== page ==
Three Kings is a film where a bunch of interesting and involving ideas about the U.S.-Iraq conflict in 1991 are strung together in a fairly haphazard manner. The incongruous combination of the harsh realities of war, governmental power plays, and Hollywood action-humour make it surprisingly effective.
There is a plot to envelope the social commentary: The Gulf War has ended. Sergeant Major Archie Gates (George Clooney), Sergeant Troy Barlow (Mark Wahlberg), Chief Elgin (Ice Cube), and Private Conrad Vig (Spike Jonze) are four soldiers in search of gold bullion stolen from Kuwait by Iraq (of course, their intention isn't to return it to Kuwait). As they proceed in their search, they encounter dishonesty, greed, corruption, oppression, and hypocrisy. The primary victims are the Iraqi civilians and so the soldiers change their modus operandi to start helping these people.
Films such as this one border too much on sentimentality, but in my view, Three Kings is a far more effective anti-war film than a film like Saving Private Ryan. The movie touches upon several disparate issues: the notion of conducting a propaganda war through the use of media (each side readily accepts the presence of TV cameras); the real reason the U.S. interfered with respect to Kuwait (which probably has just a bad dictatorship as Iraq) but doesn't do anything about Tibet and East Timor (oil); the reason Iraq was able to invade Kuwait in the first place (thanks to American arms and training); the behaviour of governments to serve their own interest as part of the politics of war (Bush promised the Iraqi resistance support, but withdrew it when the cease fire was declared); the behaviour of governments to do anything to cement their power base; and even comments about a culture that persuades a black person to appear more white (Michael Jackson).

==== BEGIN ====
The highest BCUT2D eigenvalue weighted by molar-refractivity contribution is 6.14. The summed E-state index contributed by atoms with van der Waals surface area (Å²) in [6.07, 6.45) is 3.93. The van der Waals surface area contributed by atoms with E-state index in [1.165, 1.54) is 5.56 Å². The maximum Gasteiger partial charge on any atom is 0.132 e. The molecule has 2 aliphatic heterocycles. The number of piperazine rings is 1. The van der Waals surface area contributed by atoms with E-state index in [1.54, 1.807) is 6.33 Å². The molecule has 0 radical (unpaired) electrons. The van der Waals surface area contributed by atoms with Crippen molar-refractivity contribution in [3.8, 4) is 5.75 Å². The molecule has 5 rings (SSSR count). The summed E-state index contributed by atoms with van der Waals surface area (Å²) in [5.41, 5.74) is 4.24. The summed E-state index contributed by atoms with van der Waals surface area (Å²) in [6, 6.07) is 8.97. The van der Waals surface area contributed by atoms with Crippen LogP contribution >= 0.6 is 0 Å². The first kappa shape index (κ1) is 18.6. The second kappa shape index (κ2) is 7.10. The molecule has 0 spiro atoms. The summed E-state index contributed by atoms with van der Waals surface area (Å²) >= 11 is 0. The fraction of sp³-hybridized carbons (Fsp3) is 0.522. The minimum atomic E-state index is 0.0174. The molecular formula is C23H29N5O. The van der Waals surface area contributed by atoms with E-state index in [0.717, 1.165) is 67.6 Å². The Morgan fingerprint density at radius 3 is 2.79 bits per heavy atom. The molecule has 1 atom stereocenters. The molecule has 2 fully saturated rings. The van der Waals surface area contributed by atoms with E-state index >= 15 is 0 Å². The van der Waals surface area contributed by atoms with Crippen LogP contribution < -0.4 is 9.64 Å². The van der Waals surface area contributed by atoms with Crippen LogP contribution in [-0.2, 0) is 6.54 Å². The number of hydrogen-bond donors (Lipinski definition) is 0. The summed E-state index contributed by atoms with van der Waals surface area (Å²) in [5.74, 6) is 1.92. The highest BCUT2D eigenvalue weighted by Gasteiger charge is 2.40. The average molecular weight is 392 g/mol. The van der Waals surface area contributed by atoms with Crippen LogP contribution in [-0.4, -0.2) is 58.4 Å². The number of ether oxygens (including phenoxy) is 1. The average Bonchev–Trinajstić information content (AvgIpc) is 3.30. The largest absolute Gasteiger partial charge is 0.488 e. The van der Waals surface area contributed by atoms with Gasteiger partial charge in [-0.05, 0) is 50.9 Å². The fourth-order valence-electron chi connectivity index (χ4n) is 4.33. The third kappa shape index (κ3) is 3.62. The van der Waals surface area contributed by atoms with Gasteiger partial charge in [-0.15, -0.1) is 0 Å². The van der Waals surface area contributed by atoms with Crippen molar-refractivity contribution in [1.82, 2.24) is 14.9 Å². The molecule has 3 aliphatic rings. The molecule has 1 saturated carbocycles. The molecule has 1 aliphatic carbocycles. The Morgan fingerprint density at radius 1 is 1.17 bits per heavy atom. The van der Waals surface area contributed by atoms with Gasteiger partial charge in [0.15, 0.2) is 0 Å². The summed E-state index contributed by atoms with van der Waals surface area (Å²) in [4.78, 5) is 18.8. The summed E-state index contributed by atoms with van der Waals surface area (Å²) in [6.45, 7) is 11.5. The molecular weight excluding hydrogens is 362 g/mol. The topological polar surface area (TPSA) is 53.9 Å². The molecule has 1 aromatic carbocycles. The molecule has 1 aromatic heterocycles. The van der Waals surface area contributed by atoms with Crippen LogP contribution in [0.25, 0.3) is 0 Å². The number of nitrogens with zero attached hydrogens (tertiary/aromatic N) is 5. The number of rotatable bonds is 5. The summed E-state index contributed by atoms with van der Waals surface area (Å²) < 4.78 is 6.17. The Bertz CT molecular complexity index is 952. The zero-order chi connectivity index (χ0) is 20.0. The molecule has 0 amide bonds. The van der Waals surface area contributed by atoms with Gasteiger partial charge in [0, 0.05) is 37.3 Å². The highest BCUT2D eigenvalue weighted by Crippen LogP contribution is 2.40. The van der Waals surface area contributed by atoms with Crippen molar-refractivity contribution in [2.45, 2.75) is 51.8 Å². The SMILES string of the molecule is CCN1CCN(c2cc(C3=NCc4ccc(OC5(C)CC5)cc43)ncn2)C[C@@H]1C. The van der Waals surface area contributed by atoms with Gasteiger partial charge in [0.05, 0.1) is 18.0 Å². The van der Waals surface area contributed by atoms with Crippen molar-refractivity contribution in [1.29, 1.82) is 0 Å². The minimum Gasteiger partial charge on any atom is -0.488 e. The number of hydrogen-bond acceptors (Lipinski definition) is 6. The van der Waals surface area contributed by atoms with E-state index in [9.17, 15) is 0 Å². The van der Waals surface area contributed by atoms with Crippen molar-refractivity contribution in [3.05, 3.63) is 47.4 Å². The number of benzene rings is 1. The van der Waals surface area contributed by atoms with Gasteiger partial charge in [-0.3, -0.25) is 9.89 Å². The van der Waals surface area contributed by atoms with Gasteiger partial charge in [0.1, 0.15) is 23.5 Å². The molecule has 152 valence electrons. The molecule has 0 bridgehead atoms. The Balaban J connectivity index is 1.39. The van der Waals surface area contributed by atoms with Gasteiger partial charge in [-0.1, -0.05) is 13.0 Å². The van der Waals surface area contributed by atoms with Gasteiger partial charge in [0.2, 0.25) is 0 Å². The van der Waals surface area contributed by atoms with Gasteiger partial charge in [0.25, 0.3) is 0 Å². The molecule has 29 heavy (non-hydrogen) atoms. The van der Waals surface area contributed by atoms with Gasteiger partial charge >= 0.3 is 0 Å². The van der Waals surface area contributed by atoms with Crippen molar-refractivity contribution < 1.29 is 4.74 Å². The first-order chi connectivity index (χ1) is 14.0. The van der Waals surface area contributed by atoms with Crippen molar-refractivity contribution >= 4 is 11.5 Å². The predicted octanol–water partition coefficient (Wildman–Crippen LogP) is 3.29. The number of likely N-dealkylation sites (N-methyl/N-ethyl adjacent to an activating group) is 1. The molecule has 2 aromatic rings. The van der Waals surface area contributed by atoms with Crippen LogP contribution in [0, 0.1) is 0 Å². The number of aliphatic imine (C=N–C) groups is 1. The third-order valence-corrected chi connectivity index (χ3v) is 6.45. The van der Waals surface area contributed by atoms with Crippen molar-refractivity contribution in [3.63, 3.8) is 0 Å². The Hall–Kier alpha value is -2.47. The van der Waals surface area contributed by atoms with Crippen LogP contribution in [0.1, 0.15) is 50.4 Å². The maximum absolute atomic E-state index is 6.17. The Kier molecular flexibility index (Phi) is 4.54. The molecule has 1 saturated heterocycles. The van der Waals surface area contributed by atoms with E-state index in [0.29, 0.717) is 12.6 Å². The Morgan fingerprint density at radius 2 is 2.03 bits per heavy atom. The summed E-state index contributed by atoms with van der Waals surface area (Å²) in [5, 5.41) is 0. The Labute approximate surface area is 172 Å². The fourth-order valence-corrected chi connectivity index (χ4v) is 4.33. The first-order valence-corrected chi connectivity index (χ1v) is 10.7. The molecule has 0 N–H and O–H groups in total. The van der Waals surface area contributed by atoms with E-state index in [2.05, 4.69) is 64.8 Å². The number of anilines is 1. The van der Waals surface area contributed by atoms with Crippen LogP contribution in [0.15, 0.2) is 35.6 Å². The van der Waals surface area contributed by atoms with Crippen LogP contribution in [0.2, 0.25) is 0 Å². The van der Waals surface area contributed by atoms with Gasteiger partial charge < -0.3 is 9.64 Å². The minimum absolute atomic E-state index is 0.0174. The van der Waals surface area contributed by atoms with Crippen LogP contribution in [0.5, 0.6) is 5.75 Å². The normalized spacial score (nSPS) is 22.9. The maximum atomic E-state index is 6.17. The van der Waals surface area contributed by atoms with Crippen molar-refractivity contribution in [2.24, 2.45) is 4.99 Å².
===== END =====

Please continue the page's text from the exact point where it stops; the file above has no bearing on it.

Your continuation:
All of these aren't just stated to the audience, but it is really forced down their throat by scenes that fly in-your-face and make it hard to ignore. For example, oil is forced down the gullet of an American prisoner to make him comprehend the real reason for the Gulf War. These messages are brought even more to the forefront with surreal filming (including a scene with a desert where the soldiers play American football) and distinctive characters. The acting is fairly decent, but it is the kinetic nature of the film that ultimately makes it successful.
Consumer capitalism or a dictatorship? The odds are still in the favour of the former, but the film tries the show the darker side of both. Bold in its ideas, Three Kings is a film that one will probably love or hate. Ultimately, it is a tale about the brutality humans inflict upon each other to satisfy their material greed. There is humour here, but between the times we're made to laugh, there is a lot of depth to this material. As a pacifist, Three Kings illustrates the virtues of non-violence, because if you use violence as a solution to a problem, even as a last resort, what logical grounds are there to not follow the same view in the future? Violence begets violence.